The social anatomy of adverse childhood experiences and aggression in a representative sample of young adults in the U.S
The current study assesses the effect of adverse childhoodexperiences on later aggression and violence across young adult relationships contexts, including intimate partners, friends, or strangers.
Method Surveys were conducted with a nationally representativesample of young adults ages 18–32, drawn from the AmeriSpeak panel, a probability-based panel with coverage of 97% of U.S. households. The weighted study sample is 2284 young adult respondents, of whom 1561 reported being in an intimate partnership.
Results Rates of verbal aggression perpetrated by young adults declined with the intimacy of the relationship, such that aggressionagainst a partner (72%) exceeded aggression directed at friends (43%) and strangers (34%). Similar rates of physical violence (about 9%) were reportedly perpetrated against partners, friends, and strangers. Adjusting for a range of personal characteristics, both adverse childhood experiences and recent stressors in these young adult livesexhibited direct associations with verbal and physically aggressive outcomes.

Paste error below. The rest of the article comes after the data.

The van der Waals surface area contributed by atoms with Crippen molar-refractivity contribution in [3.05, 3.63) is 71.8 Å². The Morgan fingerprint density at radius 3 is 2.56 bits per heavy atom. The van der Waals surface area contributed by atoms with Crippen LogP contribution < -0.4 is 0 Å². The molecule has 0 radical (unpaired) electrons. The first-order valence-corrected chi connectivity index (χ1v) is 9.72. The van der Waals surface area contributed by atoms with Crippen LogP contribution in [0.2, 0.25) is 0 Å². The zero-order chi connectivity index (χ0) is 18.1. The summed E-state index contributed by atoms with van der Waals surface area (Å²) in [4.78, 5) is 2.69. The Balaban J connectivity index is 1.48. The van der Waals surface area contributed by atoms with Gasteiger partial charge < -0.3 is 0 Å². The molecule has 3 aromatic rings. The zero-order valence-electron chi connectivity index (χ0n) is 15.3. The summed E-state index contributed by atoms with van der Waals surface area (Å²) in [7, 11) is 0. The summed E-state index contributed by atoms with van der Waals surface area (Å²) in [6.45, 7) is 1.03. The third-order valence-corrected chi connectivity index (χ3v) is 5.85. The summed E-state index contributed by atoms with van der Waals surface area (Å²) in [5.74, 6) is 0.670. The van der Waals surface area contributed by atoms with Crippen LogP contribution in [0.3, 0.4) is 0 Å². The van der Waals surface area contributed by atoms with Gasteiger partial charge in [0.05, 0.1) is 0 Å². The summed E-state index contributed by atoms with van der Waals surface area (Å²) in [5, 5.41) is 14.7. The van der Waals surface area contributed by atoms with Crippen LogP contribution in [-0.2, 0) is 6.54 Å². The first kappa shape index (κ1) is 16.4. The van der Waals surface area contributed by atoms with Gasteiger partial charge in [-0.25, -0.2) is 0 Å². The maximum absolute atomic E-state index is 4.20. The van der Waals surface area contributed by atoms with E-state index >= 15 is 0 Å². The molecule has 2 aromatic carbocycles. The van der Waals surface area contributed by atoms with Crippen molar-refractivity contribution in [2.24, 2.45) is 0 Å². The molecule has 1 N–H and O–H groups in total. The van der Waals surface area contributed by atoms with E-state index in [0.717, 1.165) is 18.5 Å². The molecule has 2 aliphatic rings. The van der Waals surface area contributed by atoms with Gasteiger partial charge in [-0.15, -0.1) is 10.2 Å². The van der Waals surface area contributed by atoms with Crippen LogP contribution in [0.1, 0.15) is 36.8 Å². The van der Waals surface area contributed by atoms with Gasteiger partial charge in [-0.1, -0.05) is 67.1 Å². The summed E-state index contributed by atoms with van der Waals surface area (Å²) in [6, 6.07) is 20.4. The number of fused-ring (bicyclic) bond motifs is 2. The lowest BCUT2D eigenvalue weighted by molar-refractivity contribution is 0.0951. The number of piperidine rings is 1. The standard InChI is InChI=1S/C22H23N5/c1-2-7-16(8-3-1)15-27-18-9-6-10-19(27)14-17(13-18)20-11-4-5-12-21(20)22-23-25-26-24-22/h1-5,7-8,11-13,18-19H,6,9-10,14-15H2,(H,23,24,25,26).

In models of verbal and physical aggression across relationship contexts, childhood adversity exhibits lasting effects unaccounted for by important proximal life circumstances, including recent life stressors, mental health, and substance use behaviors. These results provide empirical insights for clinical treatment of young adults prone to aggressive conflicts as well as input to positive youth development programming to foster healthy approaches to conflict.